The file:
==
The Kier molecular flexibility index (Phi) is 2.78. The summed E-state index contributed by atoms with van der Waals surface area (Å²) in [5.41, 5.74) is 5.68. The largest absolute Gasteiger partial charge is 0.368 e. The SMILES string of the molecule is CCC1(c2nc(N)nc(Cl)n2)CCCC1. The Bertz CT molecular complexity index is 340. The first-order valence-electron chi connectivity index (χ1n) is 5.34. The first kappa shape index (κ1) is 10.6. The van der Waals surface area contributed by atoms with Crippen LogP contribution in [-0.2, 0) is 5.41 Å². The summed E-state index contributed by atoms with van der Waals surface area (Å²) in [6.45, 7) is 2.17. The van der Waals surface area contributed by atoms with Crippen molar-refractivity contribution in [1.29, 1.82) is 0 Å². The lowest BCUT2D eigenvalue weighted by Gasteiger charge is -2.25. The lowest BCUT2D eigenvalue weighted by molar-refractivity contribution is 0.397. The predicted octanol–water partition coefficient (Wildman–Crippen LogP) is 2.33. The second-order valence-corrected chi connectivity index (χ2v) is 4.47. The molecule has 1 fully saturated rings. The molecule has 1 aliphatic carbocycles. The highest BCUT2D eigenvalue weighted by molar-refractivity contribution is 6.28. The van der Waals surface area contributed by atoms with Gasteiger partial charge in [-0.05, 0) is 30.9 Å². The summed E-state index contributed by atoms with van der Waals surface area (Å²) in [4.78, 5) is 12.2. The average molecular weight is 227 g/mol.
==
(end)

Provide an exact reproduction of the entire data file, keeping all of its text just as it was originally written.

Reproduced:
The Kier molecular flexibility index (Phi) is 2.78. The summed E-state index contributed by atoms with van der Waals surface area (Å²) in [5.41, 5.74) is 5.68. The largest absolute Gasteiger partial charge is 0.368 e. The SMILES string of the molecule is CCC1(c2nc(N)nc(Cl)n2)CCCC1. The Bertz CT molecular complexity index is 340. The first-order valence-electron chi connectivity index (χ1n) is 5.34. The first kappa shape index (κ1) is 10.6. The van der Waals surface area contributed by atoms with Crippen LogP contribution in [-0.2, 0) is 5.41 Å². The summed E-state index contributed by atoms with van der Waals surface area (Å²) in [6.45, 7) is 2.17. The van der Waals surface area contributed by atoms with Crippen molar-refractivity contribution in [1.29, 1.82) is 0 Å². The lowest BCUT2D eigenvalue weighted by Gasteiger charge is -2.25. The lowest BCUT2D eigenvalue weighted by molar-refractivity contribution is 0.397. The predicted octanol–water partition coefficient (Wildman–Crippen LogP) is 2.33. The second-order valence-corrected chi connectivity index (χ2v) is 4.47. The molecule has 1 fully saturated rings. The molecule has 1 aliphatic carbocycles. The highest BCUT2D eigenvalue weighted by molar-refractivity contribution is 6.28. The van der Waals surface area contributed by atoms with Gasteiger partial charge in [-0.05, 0) is 30.9 Å². The summed E-state index contributed by atoms with van der Waals surface area (Å²) in [4.78, 5) is 12.2. The average molecular weight is 227 g/mol.